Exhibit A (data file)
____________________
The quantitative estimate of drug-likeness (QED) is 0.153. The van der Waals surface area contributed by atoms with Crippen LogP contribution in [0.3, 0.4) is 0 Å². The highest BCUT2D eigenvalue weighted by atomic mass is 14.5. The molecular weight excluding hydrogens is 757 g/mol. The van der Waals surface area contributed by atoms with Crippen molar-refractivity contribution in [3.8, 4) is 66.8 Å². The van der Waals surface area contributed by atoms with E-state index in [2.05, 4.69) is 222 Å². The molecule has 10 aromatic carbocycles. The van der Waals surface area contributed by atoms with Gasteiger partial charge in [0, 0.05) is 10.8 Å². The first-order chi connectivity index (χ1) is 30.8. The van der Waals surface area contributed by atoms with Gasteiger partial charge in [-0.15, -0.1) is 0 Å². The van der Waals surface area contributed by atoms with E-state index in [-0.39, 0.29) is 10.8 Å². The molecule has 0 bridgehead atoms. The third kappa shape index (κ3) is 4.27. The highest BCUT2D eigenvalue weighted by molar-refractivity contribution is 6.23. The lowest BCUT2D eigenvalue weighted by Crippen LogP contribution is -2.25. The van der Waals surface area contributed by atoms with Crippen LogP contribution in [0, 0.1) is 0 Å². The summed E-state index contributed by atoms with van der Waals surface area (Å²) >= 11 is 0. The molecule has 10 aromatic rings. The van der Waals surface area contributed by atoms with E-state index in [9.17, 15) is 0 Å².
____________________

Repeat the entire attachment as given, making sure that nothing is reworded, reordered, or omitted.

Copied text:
The quantitative estimate of drug-likeness (QED) is 0.153. The van der Waals surface area contributed by atoms with Crippen LogP contribution in [0.3, 0.4) is 0 Å². The highest BCUT2D eigenvalue weighted by atomic mass is 14.5. The molecular weight excluding hydrogens is 757 g/mol. The van der Waals surface area contributed by atoms with Crippen molar-refractivity contribution in [3.8, 4) is 66.8 Å². The van der Waals surface area contributed by atoms with E-state index in [2.05, 4.69) is 222 Å². The molecule has 10 aromatic carbocycles. The van der Waals surface area contributed by atoms with Gasteiger partial charge in [0, 0.05) is 10.8 Å². The first-order chi connectivity index (χ1) is 30.8. The van der Waals surface area contributed by atoms with Gasteiger partial charge in [-0.15, -0.1) is 0 Å². The van der Waals surface area contributed by atoms with E-state index in [-0.39, 0.29) is 10.8 Å². The molecule has 0 bridgehead atoms. The third kappa shape index (κ3) is 4.27. The highest BCUT2D eigenvalue weighted by molar-refractivity contribution is 6.23. The lowest BCUT2D eigenvalue weighted by Crippen LogP contribution is -2.25. The van der Waals surface area contributed by atoms with Crippen LogP contribution in [0, 0.1) is 0 Å². The summed E-state index contributed by atoms with van der Waals surface area (Å²) >= 11 is 0. The molecule has 10 aromatic rings. The van der Waals surface area contributed by atoms with E-state index in [9.17, 15) is 0 Å².